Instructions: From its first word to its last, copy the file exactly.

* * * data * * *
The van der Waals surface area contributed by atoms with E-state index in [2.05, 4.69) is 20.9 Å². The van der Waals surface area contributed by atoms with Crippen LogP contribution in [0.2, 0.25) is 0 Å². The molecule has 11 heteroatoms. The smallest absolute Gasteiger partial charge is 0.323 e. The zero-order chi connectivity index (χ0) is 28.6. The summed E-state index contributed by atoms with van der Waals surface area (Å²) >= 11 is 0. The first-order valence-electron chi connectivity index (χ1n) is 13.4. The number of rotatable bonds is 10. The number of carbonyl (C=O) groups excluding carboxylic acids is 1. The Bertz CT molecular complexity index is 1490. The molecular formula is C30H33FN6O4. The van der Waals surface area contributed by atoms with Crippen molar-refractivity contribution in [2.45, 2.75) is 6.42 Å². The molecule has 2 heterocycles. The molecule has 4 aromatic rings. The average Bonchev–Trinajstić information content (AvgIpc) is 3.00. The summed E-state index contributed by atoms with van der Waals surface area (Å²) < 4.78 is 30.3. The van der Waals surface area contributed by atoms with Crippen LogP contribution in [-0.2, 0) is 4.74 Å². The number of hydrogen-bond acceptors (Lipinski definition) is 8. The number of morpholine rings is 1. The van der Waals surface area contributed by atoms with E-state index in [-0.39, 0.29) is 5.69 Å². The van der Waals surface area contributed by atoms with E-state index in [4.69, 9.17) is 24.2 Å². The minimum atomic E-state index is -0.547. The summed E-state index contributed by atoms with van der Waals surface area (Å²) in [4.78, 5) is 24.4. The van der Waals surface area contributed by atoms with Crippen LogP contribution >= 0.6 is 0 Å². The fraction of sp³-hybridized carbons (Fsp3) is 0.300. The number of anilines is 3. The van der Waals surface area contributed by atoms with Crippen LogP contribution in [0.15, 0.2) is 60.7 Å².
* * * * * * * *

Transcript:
The van der Waals surface area contributed by atoms with E-state index in [2.05, 4.69) is 20.9 Å². The van der Waals surface area contributed by atoms with Crippen LogP contribution in [0.2, 0.25) is 0 Å². The molecule has 11 heteroatoms. The smallest absolute Gasteiger partial charge is 0.323 e. The zero-order chi connectivity index (χ0) is 28.6. The summed E-state index contributed by atoms with van der Waals surface area (Å²) >= 11 is 0. The first-order valence-electron chi connectivity index (χ1n) is 13.4. The number of rotatable bonds is 10. The number of carbonyl (C=O) groups excluding carboxylic acids is 1. The Bertz CT molecular complexity index is 1490. The molecular formula is C30H33FN6O4. The van der Waals surface area contributed by atoms with Crippen molar-refractivity contribution in [2.45, 2.75) is 6.42 Å². The molecule has 2 heterocycles. The molecule has 4 aromatic rings. The average Bonchev–Trinajstić information content (AvgIpc) is 3.00. The summed E-state index contributed by atoms with van der Waals surface area (Å²) < 4.78 is 30.3. The van der Waals surface area contributed by atoms with Crippen LogP contribution in [-0.2, 0) is 4.74 Å². The number of hydrogen-bond acceptors (Lipinski definition) is 8. The number of morpholine rings is 1. The van der Waals surface area contributed by atoms with E-state index in [-0.39, 0.29) is 5.69 Å². The van der Waals surface area contributed by atoms with E-state index in [4.69, 9.17) is 24.2 Å². The minimum atomic E-state index is -0.547. The summed E-state index contributed by atoms with van der Waals surface area (Å²) in [4.78, 5) is 24.4. The van der Waals surface area contributed by atoms with Crippen LogP contribution >= 0.6 is 0 Å². The fraction of sp³-hybridized carbons (Fsp3) is 0.300. The number of anilines is 3. The van der Waals surface area contributed by atoms with Crippen LogP contribution in [0.15, 0.2) is 60.7 Å².